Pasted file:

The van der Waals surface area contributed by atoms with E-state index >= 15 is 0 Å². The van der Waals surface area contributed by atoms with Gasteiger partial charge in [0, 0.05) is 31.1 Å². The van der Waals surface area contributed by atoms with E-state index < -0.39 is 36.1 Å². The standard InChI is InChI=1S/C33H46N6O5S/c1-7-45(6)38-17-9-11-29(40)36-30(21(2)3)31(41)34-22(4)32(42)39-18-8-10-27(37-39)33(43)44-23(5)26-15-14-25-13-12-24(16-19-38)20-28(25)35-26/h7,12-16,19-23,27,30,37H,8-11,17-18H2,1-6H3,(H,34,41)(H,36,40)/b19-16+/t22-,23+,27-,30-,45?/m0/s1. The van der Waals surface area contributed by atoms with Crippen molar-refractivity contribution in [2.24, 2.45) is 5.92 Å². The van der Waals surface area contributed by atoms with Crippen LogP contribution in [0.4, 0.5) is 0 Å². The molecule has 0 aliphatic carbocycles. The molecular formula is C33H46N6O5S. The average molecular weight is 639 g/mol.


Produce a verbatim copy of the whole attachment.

The van der Waals surface area contributed by atoms with E-state index >= 15 is 0 Å². The van der Waals surface area contributed by atoms with Gasteiger partial charge in [0, 0.05) is 31.1 Å². The van der Waals surface area contributed by atoms with E-state index < -0.39 is 36.1 Å². The standard InChI is InChI=1S/C33H46N6O5S/c1-7-45(6)38-17-9-11-29(40)36-30(21(2)3)31(41)34-22(4)32(42)39-18-8-10-27(37-39)33(43)44-23(5)26-15-14-25-13-12-24(16-19-38)20-28(25)35-26/h7,12-16,19-23,27,30,37H,8-11,17-18H2,1-6H3,(H,34,41)(H,36,40)/b19-16+/t22-,23+,27-,30-,45?/m0/s1. The van der Waals surface area contributed by atoms with Crippen molar-refractivity contribution in [2.24, 2.45) is 5.92 Å². The van der Waals surface area contributed by atoms with Crippen LogP contribution in [0.4, 0.5) is 0 Å². The molecule has 0 aliphatic carbocycles. The molecular formula is C33H46N6O5S. The average molecular weight is 639 g/mol.